The face of evil
Planned Parenthood , the nations largest abortion syndicate, has been exposed once again by undercover videos by the Center for Medical Progress (CMP) for being the face of evil that they are. A face Democrat leadership pays homage to no matter what. There is a special place in hell for their likes, probably at satan’s right hand.
We challenge readers to consider the excerpts offered in the links, or watch the videos in full horrifying demonstration of the depth of depravity of abortionists and by implication their enablers. If links not active go to The Federalist or CMP.
All the elements of evil are there — lies to woman and the public, to their own employees, death, destruction, bragging to presumed gang members.
In the mean time an Iowa House committee approves a 20 week abortion ban. The likes of Planned Parenthood are wailing and gnashing teeth that they will have fewer bodies to eviscerate, limbs to pull apart, brains to suck out or heads to decapitate and hold for the best price.
Big data in “private hands’
What if your telecom company tracked the websites you visit, the apps you use, the TV shows you watch, the stores you shop at and the restaurants you eat at, and then sold that information to advertisers?
In theory, it’s possible, given the stance Washington is taking on online privacy.
Lawmakers on Tuesday voted to overturn privacy rules that required telecom companies to get customers’ permission before sharing their web-browsing and app usage history with third parties. The White House said Wednesday President Donald Trump intends to sign the measure into law.
“ISPs like Verizon can now start building and selling profiles about consumers that include their friends, the news articles they read, where they shop, where they bank, along with their physical location,” said Jason Kint, chief executive of digital media trade body Digital Content Next and a vocal proponent of the rules that Congress voted to repeal.
Though the FCC rules never went into effect, the measure Congress has approved would give telecom companies far more comfort that they can construct detailed profiles of their customers’ behaviors and tastes and share that information with marketers without being punished by regulators.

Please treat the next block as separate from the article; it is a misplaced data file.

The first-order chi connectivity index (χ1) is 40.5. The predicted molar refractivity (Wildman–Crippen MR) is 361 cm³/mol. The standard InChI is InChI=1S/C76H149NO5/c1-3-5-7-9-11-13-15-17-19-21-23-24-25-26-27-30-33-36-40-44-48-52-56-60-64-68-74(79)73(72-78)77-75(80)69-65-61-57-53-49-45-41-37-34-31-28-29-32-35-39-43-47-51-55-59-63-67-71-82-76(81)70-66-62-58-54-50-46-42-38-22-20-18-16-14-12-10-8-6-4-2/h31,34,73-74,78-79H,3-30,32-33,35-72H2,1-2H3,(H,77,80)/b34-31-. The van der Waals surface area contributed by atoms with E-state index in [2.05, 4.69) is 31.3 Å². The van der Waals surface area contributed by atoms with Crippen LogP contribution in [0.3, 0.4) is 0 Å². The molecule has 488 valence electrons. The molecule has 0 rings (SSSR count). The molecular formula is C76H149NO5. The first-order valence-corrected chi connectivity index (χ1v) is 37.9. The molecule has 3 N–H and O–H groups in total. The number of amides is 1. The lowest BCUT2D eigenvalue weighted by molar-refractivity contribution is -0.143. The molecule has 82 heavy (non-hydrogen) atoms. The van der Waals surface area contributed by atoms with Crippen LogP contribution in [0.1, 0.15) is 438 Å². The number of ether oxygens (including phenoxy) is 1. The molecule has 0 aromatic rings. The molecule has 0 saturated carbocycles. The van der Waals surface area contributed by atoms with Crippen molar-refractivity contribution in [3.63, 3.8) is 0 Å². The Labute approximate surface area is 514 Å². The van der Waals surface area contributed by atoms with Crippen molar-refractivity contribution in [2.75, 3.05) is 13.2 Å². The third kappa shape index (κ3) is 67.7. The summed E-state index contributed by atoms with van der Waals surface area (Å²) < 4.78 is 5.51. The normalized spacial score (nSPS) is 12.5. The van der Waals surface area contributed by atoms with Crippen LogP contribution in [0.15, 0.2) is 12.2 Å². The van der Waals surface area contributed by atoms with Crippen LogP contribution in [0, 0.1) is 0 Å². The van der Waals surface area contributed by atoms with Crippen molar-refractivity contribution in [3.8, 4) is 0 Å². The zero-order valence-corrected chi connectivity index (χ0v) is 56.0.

We should be more concerned about this peeping tom intrusion than even the “meta data” gathering by government. The implications are even worse. This operation is not a mere catch-all that has to be further sifted, the big-government BS that that is, this private data gathering authorization specifically allows targeting everyone who uses a given computer, and the uses of the data are for whatever the gatherer wants, perhaps to turn it over to or sell to government? Big Brother can be a capitalist.
We realize previous “authorizations” were a joke as all the implications were not made part of the authorization grant, and people eager to get service pass over the contract details anyway. We all have. We hope a provider announces it does not keep data and people beat a path away from the other’s mouse traps.
Sanctuary cities and the safety claim
It is absurd but it is said with a straight face that sanctuary cities, those that have pledged non-cooperation, even evasion of immigration law, are safer because illegals would otherwise be reluctant to report crime and give evidence. Forgetting that the informants are frauds here illegally, proponents of sanctuary cities go so far as to say that such communities are safer. No apples to apples evidence has been presented but we await comparison of sanctuary city Iowa City with an enclave in of illegals in the South Side of Chicago. The reducto to this is if they are such good citizens throw open the borders, build the Cabrini Greens and invite what has been a hallmark of crime, poverty and welfare dependency, into those communities. In the name of diversity of course.
We have mentioned before the bogus claim that only sanctuary city approaches will produce informants. Apparently proponents have never heard of “no questions asked” bilingual crime report hotlines. More reading on the subject by Hans von Spakovsky writing at The Federalist: